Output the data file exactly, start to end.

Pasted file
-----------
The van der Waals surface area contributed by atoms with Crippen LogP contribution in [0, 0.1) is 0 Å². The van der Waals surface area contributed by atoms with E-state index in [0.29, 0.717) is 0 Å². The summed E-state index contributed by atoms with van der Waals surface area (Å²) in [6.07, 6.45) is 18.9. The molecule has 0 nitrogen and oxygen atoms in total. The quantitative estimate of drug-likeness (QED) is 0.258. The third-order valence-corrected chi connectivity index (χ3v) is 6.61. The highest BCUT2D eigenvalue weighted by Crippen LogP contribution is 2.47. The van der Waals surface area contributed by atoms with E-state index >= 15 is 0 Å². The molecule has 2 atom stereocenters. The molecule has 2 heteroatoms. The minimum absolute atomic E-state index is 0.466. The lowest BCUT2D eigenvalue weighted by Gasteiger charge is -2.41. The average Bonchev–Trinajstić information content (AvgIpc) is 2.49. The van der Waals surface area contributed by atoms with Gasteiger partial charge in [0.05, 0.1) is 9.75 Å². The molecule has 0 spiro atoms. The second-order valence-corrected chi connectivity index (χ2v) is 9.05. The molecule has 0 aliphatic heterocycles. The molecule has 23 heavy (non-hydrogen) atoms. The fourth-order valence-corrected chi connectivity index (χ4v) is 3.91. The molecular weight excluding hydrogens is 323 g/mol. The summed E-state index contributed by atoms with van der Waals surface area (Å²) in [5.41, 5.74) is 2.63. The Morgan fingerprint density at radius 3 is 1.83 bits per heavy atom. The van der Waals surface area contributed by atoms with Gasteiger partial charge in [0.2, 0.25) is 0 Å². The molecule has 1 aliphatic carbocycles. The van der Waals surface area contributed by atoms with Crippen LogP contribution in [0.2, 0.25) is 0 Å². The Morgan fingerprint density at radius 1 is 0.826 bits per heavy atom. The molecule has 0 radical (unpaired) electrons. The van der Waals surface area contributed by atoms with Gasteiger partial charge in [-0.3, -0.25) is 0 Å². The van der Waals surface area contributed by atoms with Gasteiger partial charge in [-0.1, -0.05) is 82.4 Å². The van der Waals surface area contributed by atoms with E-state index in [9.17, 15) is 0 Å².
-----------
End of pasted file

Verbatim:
The van der Waals surface area contributed by atoms with Crippen LogP contribution in [0, 0.1) is 0 Å². The van der Waals surface area contributed by atoms with E-state index in [0.29, 0.717) is 0 Å². The summed E-state index contributed by atoms with van der Waals surface area (Å²) in [6.07, 6.45) is 18.9. The molecule has 0 nitrogen and oxygen atoms in total. The quantitative estimate of drug-likeness (QED) is 0.258. The third-order valence-corrected chi connectivity index (χ3v) is 6.61. The highest BCUT2D eigenvalue weighted by Crippen LogP contribution is 2.47. The van der Waals surface area contributed by atoms with E-state index >= 15 is 0 Å². The molecule has 2 atom stereocenters. The molecule has 2 heteroatoms. The minimum absolute atomic E-state index is 0.466. The lowest BCUT2D eigenvalue weighted by Gasteiger charge is -2.41. The average Bonchev–Trinajstić information content (AvgIpc) is 2.49. The van der Waals surface area contributed by atoms with Gasteiger partial charge in [0.05, 0.1) is 9.75 Å². The molecule has 0 spiro atoms. The second-order valence-corrected chi connectivity index (χ2v) is 9.05. The molecule has 0 aliphatic heterocycles. The molecule has 23 heavy (non-hydrogen) atoms. The fourth-order valence-corrected chi connectivity index (χ4v) is 3.91. The molecular weight excluding hydrogens is 323 g/mol. The summed E-state index contributed by atoms with van der Waals surface area (Å²) in [5.41, 5.74) is 2.63. The Morgan fingerprint density at radius 3 is 1.83 bits per heavy atom. The van der Waals surface area contributed by atoms with Gasteiger partial charge in [0.2, 0.25) is 0 Å². The molecule has 1 aliphatic carbocycles. The van der Waals surface area contributed by atoms with Crippen LogP contribution in [0.2, 0.25) is 0 Å². The Morgan fingerprint density at radius 1 is 0.826 bits per heavy atom. The molecule has 0 radical (unpaired) electrons. The van der Waals surface area contributed by atoms with Gasteiger partial charge in [-0.3, -0.25) is 0 Å². The van der Waals surface area contributed by atoms with Gasteiger partial charge in [-0.1, -0.05) is 82.4 Å². The van der Waals surface area contributed by atoms with E-state index in [9.17, 15) is 0 Å².